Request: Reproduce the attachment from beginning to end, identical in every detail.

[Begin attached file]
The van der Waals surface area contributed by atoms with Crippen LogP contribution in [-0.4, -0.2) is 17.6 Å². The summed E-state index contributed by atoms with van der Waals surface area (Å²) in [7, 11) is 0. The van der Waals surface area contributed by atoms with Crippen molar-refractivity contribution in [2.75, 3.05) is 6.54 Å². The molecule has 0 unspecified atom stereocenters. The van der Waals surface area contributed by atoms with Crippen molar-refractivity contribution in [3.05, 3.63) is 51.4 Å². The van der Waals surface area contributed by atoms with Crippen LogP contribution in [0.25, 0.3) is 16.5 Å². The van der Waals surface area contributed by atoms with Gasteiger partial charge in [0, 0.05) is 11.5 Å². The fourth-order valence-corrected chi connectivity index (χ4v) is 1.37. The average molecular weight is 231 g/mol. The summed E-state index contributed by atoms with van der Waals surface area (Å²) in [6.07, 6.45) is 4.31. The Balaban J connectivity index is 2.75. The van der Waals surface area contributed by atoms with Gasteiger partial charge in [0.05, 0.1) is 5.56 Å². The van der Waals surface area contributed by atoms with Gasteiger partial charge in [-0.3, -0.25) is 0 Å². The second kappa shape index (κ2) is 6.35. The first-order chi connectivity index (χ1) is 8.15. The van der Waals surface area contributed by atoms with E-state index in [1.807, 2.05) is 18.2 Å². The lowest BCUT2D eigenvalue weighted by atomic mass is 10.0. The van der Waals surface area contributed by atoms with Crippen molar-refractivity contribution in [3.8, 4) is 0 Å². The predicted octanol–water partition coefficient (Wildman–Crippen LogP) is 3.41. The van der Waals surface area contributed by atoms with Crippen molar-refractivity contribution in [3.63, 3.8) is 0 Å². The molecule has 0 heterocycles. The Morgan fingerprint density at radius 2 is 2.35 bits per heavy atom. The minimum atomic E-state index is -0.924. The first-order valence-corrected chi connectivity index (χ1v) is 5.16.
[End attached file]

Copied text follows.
The van der Waals surface area contributed by atoms with Crippen LogP contribution in [-0.4, -0.2) is 17.6 Å². The summed E-state index contributed by atoms with van der Waals surface area (Å²) in [7, 11) is 0. The van der Waals surface area contributed by atoms with Crippen molar-refractivity contribution in [2.75, 3.05) is 6.54 Å². The molecule has 0 unspecified atom stereocenters. The van der Waals surface area contributed by atoms with Crippen molar-refractivity contribution in [3.05, 3.63) is 51.4 Å². The van der Waals surface area contributed by atoms with Crippen LogP contribution in [0.25, 0.3) is 16.5 Å². The van der Waals surface area contributed by atoms with Gasteiger partial charge in [0, 0.05) is 11.5 Å². The fourth-order valence-corrected chi connectivity index (χ4v) is 1.37. The average molecular weight is 231 g/mol. The summed E-state index contributed by atoms with van der Waals surface area (Å²) in [6.07, 6.45) is 4.31. The Balaban J connectivity index is 2.75. The van der Waals surface area contributed by atoms with Gasteiger partial charge in [0.05, 0.1) is 5.56 Å². The van der Waals surface area contributed by atoms with Gasteiger partial charge in [-0.3, -0.25) is 0 Å². The second kappa shape index (κ2) is 6.35. The first-order chi connectivity index (χ1) is 8.15. The van der Waals surface area contributed by atoms with E-state index in [1.807, 2.05) is 18.2 Å². The lowest BCUT2D eigenvalue weighted by atomic mass is 10.0. The van der Waals surface area contributed by atoms with Crippen molar-refractivity contribution in [3.8, 4) is 0 Å². The predicted octanol–water partition coefficient (Wildman–Crippen LogP) is 3.41. The van der Waals surface area contributed by atoms with Crippen molar-refractivity contribution in [3.63, 3.8) is 0 Å². The molecule has 0 heterocycles. The Morgan fingerprint density at radius 2 is 2.35 bits per heavy atom. The minimum atomic E-state index is -0.924. The first-order valence-corrected chi connectivity index (χ1v) is 5.16.